Please read the whole thing. The nightmare James envisions fortunately is not upon us, despite the most consequential event in modern times-- the invention of the Pill. Contraception will be the demise of secular Western civilization, in some generations-- a century or two. It's effect on genuine Christian civilization and on Islamic and pagan civilizations remains to be seen. But we have seen in secular Europe a plunge in birth rates-- far below replacement-- that has never been witnessed in history, except for pestilence, famine or war.

The consequences of our pervasive self-gelding will reach to every cranny of life. It will ravage our social systems, our arts and sciences, our philosophy, our religion, and will transform even the banalities of our everyday lives. We do not yet understand what we have done. People like James and Bowman are beginning to explore it. It is a deep darkness.

Mankind's survival literally depends on the survival of worldviews that reject contraception. Those worldviews may be genuinely Christian or Islamic, or they might take a totalitarian form-- a world in which perpetuation of the human race is dictated by commissars and Five-Year Plans. We know only that it will not be secular hedonism. Whether anti-contraceptive worldviews will survive, and what form the triumphant worldviews will take, we cannot yet know.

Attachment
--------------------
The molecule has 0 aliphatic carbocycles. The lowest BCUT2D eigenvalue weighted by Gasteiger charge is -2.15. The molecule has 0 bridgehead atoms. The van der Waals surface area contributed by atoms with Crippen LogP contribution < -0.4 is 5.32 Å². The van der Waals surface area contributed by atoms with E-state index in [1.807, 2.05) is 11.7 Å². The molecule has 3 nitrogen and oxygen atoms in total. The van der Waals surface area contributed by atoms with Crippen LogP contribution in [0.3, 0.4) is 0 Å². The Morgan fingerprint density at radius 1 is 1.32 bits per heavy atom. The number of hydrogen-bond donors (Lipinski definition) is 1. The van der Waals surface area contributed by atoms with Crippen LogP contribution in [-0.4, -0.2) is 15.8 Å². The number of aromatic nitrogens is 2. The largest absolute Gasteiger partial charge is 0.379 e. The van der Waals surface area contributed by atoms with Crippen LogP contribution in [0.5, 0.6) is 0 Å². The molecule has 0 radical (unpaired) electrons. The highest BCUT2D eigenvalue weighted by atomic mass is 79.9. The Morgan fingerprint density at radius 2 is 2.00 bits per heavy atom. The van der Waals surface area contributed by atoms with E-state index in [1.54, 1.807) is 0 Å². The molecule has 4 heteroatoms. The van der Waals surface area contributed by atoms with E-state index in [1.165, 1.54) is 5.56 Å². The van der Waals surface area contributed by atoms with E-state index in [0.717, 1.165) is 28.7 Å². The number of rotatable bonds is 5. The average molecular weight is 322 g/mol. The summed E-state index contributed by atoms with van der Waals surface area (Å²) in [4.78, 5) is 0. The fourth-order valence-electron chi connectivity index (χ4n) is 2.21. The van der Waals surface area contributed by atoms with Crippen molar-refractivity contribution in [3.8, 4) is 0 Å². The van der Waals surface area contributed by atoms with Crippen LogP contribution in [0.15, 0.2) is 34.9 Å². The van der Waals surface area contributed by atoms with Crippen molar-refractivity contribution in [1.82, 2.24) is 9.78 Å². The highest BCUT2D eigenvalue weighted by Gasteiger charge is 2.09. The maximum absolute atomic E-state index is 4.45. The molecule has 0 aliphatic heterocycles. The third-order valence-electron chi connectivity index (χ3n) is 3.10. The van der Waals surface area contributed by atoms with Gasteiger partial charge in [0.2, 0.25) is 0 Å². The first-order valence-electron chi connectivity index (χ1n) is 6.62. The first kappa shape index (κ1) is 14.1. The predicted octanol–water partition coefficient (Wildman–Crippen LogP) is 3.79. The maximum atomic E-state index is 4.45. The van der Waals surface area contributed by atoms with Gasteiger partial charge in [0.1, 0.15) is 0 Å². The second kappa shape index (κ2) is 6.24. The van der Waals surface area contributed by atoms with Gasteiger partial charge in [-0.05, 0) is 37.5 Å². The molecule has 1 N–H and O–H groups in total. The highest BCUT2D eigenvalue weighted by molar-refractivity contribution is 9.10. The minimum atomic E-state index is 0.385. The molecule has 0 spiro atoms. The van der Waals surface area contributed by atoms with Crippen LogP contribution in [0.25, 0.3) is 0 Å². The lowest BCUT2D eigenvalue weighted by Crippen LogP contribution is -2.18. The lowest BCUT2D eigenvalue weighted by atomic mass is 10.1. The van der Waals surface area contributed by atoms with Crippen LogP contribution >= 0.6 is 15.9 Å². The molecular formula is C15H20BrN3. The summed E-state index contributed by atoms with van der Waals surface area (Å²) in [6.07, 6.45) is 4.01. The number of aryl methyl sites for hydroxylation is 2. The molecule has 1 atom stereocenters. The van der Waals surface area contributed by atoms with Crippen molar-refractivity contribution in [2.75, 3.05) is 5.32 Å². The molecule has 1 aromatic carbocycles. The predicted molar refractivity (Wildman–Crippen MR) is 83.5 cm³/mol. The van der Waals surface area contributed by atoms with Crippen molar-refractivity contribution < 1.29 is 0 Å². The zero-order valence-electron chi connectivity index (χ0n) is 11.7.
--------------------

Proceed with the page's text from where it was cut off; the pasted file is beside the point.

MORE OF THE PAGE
Perhaps we would rather not know.  


  1. Commissar Boggs, Ministry of TruthJune 4, 2014 at 7:04 AM

    Let me begin by saying that one cannot go wrong reading any of the novels written by P.D. James. She has been one of my favorite British writers for many years. Born poor, her talent has elevated her to an honorary peerage and she is now Baroness James of Holland Park, OBE, FRSA, FRSL. She's also Anglican and a lay member of a lay prayer book society devoted to the Book of Common Prayer.

    Having given Baroness P.D. a free ad, it's clear that secular hedonism is an evolutionary dead end living off the fat of prior generations. Given that most of its adherents are devoted members of the Cult of Neodarwinism, it's ironic in the extreme that they reject the Prime Directive. Lack of "fitness", I suppose.